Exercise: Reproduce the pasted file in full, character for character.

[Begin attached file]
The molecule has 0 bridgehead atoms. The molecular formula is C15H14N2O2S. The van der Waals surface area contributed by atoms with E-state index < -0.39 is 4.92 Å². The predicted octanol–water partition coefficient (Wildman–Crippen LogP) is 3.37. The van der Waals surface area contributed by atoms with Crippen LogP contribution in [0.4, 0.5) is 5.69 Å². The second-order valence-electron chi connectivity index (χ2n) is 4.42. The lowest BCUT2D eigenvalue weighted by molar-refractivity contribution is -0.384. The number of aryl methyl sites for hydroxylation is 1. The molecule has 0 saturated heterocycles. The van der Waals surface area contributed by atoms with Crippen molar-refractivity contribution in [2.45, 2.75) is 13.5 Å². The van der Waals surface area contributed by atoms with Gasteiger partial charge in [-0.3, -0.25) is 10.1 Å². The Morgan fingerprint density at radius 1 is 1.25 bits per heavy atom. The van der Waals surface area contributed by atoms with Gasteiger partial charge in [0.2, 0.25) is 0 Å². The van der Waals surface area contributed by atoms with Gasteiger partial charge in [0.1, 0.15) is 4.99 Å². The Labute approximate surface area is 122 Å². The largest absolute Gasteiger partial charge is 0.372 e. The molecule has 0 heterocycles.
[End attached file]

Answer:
The molecule has 0 bridgehead atoms. The molecular formula is C15H14N2O2S. The van der Waals surface area contributed by atoms with E-state index < -0.39 is 4.92 Å². The predicted octanol–water partition coefficient (Wildman–Crippen LogP) is 3.37. The van der Waals surface area contributed by atoms with Crippen LogP contribution in [0.4, 0.5) is 5.69 Å². The second-order valence-electron chi connectivity index (χ2n) is 4.42. The lowest BCUT2D eigenvalue weighted by molar-refractivity contribution is -0.384. The number of aryl methyl sites for hydroxylation is 1. The molecule has 0 saturated heterocycles. The van der Waals surface area contributed by atoms with Crippen molar-refractivity contribution in [2.45, 2.75) is 13.5 Å². The van der Waals surface area contributed by atoms with Gasteiger partial charge in [-0.3, -0.25) is 10.1 Å². The Morgan fingerprint density at radius 1 is 1.25 bits per heavy atom. The van der Waals surface area contributed by atoms with Gasteiger partial charge in [0.2, 0.25) is 0 Å². The van der Waals surface area contributed by atoms with Gasteiger partial charge in [0.1, 0.15) is 4.99 Å². The Labute approximate surface area is 122 Å². The largest absolute Gasteiger partial charge is 0.372 e. The molecule has 0 heterocycles.